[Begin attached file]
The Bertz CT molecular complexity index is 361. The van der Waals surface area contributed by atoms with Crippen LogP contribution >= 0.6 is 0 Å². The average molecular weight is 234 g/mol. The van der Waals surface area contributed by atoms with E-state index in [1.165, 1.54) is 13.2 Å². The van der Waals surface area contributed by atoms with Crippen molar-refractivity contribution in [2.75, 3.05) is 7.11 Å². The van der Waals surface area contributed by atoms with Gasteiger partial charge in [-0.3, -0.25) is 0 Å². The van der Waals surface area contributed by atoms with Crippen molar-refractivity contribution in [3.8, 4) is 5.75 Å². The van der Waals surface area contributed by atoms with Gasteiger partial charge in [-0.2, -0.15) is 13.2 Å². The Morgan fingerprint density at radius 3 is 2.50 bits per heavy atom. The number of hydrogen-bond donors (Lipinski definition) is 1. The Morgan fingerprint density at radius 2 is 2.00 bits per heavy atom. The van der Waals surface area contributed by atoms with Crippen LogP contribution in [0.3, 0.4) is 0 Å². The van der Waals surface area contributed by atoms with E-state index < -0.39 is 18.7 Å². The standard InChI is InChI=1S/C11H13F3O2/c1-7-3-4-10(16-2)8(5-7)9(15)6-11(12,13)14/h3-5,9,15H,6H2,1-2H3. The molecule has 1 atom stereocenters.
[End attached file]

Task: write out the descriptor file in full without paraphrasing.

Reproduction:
The Bertz CT molecular complexity index is 361. The van der Waals surface area contributed by atoms with Crippen LogP contribution >= 0.6 is 0 Å². The average molecular weight is 234 g/mol. The van der Waals surface area contributed by atoms with E-state index in [1.165, 1.54) is 13.2 Å². The van der Waals surface area contributed by atoms with Crippen molar-refractivity contribution in [2.75, 3.05) is 7.11 Å². The van der Waals surface area contributed by atoms with Gasteiger partial charge in [-0.3, -0.25) is 0 Å². The van der Waals surface area contributed by atoms with Crippen molar-refractivity contribution in [3.8, 4) is 5.75 Å². The van der Waals surface area contributed by atoms with Gasteiger partial charge in [-0.2, -0.15) is 13.2 Å². The Morgan fingerprint density at radius 3 is 2.50 bits per heavy atom. The number of hydrogen-bond donors (Lipinski definition) is 1. The Morgan fingerprint density at radius 2 is 2.00 bits per heavy atom. The van der Waals surface area contributed by atoms with Crippen LogP contribution in [0.3, 0.4) is 0 Å². The van der Waals surface area contributed by atoms with E-state index < -0.39 is 18.7 Å². The standard InChI is InChI=1S/C11H13F3O2/c1-7-3-4-10(16-2)8(5-7)9(15)6-11(12,13)14/h3-5,9,15H,6H2,1-2H3. The molecule has 1 atom stereocenters.